THE WHISKEY REBELLION OF 1794 by Wythe Holt
A Democratic Working-Class Insurrection
There is a near-misdemeanor concerning this manuscript in that it is only 83 pages; there is a near-felony in that it is unpublished. A friend of mine introduced me to this. It was written about seven or eight years ago and Mr. Holt is or was a university professor from Alabama.
Here is a rare look at an American historical event (and a rather memory-holed one at that) from a perspective that is genuinely sympathetic to the vast majority of the people involved; that is, the common man. This manuscript corroborates the iconoclastic work of James Montgomery and “The Informer” fantastically well.
Holt documents how George Washington was in fact a despotic, elitist “land jobber” who had no compunctions whatsoever about lying his (expletive deleted) off and breaking laws whenever he and his cronies were threatened or stood to benefit.
Holt documents how international bankster’s boy Alexander Hamilton was an officious hypocrite, another elitist liar, and a general, all-around enemy of average Americans.
Holt documents how the first Supreme Court justices unlawfully subordinated their offices to Washington in 1794.
Holt documents that the rebellion was about far more than a tax on whiskey; it was about many average Americans coming to realize that they had fought the American Revolution only to be sold out at the SECRET Constitutional Convention by the UNelected Founding Fraudsters who had LIED about merely tinkering with the Articles of Confederation. Nevertheless, the rebellion was indeed partially attributable to Washington’s and Hamilton’s new tax on whiskey, a tax which Holt documents as being grossly unfair to common Americans and greatly slanted in favor of the corporations. Gee, where have I heard that before?
This manuscript also pivots upon the exploits of one of the most unknown, unsung, yet veritable heroes that America has ever produced: a preacher and social reformer named Herman Husbands. The elitist Founding Fraudsters saw him as radical and dangerous; the common American saw him as fair and wise. Holt identifies Herman Husbands as in reality the de facto leader behind the rebellion, and it was apparently one of those exquisitely rare cases in history where the leader did not strive for the job for himself but was instead genuinely selected by his peers because of actual virtues the man possessed that people found appealing. Husbands was a worthy and staunch pacifist, but he had a stunningly idealistic, yet quite detailed, and very different vision for what the United States ought to be. His plan would have been astoundingly fair and just for all Americans. Needless to say, the Washington elitists weren’t about to share their toys, and despite Husbands’s pacifism, elitists like Washington and Hamilton singled Husbands out as the “rebel” they most wanted to capture.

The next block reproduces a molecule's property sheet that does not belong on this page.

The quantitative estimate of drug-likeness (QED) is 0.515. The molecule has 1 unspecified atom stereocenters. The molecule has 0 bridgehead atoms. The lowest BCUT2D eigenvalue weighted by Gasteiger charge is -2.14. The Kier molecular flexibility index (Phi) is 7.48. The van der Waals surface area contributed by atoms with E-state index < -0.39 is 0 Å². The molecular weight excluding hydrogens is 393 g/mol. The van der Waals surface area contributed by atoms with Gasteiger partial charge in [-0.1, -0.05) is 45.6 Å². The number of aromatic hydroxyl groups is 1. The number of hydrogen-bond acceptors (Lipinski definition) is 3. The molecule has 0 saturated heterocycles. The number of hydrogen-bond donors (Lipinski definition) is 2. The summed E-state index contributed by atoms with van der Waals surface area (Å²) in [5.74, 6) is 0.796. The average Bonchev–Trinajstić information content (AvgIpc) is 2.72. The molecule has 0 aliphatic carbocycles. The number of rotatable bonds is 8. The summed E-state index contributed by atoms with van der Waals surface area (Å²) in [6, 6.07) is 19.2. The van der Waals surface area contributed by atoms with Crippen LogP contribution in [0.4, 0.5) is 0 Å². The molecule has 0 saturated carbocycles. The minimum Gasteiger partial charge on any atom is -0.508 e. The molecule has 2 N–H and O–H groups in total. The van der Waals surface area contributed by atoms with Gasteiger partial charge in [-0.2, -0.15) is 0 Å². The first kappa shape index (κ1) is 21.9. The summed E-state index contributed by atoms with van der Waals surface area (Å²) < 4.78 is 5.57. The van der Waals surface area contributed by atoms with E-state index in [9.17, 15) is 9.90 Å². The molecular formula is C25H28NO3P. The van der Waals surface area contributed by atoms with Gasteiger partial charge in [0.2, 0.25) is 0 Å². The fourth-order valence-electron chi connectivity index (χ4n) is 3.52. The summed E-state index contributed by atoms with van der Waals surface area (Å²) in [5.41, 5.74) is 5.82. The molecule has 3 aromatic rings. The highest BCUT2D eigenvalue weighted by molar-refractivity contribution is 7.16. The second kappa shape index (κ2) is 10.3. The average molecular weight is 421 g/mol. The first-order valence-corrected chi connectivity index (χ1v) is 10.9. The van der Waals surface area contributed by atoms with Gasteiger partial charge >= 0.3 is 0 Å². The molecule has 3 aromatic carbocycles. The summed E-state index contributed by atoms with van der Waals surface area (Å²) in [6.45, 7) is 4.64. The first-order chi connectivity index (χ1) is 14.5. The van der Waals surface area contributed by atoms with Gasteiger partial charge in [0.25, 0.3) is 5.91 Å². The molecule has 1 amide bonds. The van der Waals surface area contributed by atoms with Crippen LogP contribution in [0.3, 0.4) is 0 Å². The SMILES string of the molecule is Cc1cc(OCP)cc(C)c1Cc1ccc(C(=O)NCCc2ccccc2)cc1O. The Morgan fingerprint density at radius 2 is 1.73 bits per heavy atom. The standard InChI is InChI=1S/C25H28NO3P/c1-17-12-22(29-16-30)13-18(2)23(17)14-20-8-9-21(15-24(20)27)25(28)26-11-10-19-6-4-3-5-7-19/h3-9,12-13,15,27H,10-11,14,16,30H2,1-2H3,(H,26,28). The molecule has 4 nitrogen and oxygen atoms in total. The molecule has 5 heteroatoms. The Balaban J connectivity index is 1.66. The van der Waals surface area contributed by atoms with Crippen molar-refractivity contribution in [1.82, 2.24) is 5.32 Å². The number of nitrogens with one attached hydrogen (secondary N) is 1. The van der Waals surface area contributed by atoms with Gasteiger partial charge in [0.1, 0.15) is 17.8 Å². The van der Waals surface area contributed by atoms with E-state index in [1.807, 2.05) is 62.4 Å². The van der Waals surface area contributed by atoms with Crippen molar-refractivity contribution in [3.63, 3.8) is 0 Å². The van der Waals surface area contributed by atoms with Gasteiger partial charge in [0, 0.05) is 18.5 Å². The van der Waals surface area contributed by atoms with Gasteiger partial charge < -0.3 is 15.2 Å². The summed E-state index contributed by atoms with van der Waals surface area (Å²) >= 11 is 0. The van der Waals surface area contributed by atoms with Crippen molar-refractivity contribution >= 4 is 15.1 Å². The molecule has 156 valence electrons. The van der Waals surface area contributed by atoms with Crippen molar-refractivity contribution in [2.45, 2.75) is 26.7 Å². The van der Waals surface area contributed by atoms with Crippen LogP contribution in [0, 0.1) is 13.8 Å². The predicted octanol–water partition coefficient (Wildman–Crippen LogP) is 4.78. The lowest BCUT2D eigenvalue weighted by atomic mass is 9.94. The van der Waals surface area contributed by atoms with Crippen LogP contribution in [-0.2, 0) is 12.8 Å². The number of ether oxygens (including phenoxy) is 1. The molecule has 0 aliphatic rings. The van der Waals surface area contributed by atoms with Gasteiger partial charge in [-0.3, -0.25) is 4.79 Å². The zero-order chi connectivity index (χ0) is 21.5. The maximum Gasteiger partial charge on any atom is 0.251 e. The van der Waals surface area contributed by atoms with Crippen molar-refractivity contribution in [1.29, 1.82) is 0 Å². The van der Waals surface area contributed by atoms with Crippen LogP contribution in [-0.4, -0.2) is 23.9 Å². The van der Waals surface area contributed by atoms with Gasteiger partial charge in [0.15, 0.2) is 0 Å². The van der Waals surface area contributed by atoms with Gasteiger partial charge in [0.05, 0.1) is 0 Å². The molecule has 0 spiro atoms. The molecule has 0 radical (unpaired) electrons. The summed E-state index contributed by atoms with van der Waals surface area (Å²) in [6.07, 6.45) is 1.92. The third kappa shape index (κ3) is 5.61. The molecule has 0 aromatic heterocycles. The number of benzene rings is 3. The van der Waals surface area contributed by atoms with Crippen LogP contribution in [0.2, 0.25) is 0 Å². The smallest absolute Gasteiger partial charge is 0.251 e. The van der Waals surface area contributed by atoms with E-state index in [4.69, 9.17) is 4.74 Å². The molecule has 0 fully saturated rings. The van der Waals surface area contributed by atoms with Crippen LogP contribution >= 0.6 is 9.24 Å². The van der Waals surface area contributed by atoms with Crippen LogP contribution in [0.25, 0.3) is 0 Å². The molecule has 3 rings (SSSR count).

And they did. Washington, Hamilton & Company did catch Husbands and many other “rebels,” through despotic, duplicitous means. And then, such was the average American’s sympathy for the “rebels” that the government’s prosecutor could only manage two token patsy convictions, and Husbands wasn’t one of them. Nearly everybody walked, such was the unpopularity of the new government’s actions, and such was the greater understanding and greater courage of jury members then. But this has all of course been whitewashed from your history books. Holt poignantly reminds us how it is the American elite class who write the history books, and it is the American poor and working class who do not and are made historically invisible, though they were the ones who did nearly all of the actual living, fighting, dying, birthing, working, and experiencing of the country and the culture.
Holt is also a very competent, effective writer. I really wish this was longer. And I really wish that it was published so that others could enjoy it and learn real American history (as opposed to standardized American mythology) from it.
Rating: Δ Δ Δ Δ Δ